Friday, May 28, 2010

Expressway and Freeway

In Big cities, migrating from one end of the city to another by means of ordinary streets and avenues can be time-wasting since traffic is often slowed by at-grade junctions, tight turns, narrow marked lanes and lack of a minimum speed limit. Therefore, it has become common practice for larger cities to construct expressways or freeways, which are large and wide roadways with limited access, that typically run for long distances without at-grade junctions.
The words expressway and freeway have varying meanings in different jurisdictions and in popular use in different places; however, there are two major different types of roads used to provide high-speed access across urban areas:
• The freeway (in U.S. usage) or motorway in UK usage is a divided multi-lane highway with fully-controlled access and grade-separated intersections (no cross traffic). Some freeways are called expressways, super-highways, or turnpikes, depending on local usage. Access to freeways is fully controlled; entering and leaving the freeway is allowed only at grade-separated interchanges.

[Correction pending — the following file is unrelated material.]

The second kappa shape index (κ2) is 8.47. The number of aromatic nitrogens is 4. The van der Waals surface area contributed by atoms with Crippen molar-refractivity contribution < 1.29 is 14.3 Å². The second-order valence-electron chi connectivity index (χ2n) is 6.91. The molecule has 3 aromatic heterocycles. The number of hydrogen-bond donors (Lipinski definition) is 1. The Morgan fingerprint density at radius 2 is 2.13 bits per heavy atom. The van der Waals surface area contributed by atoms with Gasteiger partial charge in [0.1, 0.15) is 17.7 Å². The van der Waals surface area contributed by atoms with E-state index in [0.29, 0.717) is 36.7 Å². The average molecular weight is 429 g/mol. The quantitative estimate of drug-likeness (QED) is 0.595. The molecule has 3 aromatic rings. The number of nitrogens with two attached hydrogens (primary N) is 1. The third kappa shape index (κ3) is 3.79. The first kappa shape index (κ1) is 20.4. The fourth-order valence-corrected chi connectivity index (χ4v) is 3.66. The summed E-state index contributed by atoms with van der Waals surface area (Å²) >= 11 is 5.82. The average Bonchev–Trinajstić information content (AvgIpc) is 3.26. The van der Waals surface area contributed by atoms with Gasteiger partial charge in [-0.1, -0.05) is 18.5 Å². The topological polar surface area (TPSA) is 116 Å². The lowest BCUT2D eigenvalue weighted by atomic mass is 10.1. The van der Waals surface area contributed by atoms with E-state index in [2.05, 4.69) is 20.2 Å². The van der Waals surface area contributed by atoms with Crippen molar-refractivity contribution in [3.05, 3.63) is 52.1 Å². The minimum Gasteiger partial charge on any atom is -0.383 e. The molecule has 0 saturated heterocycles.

• The expressway (when the name does not refer to a freeway or motorway) is usually a broad multi-lane avenue, frequently divided, with some grade-level intersections (although usually only where other expressways or arterial roads cross).
Motor vehicle drivers intending to travel over great distances within the city will usually take the freeways or expressways to minimize travel time. When a crossing road is at the same grade as the freeway, a bridge (or, less often, an underpass) will be built for the crossing road. If the freeway is elevated, the crossing road will pass underneath it.
Minimum speed signs are sometimes posted (although increasingly rare) and usually mean that any vehicle traveling slower than 40 mph (64 km/h) should indicate a slower speed of travel to other motor vehicles by engaging the vehicle's four-way flashing lights. Alternative slower-than-posted speeds may be in effect, based on the posted speed limit of the highway/freeway.
Systems of freeways and expressways are also built to connect distant and regional cities, notable systems include the Interstate highways, the Auto-bahnen and the Expressway Network of the People's Republic of China.

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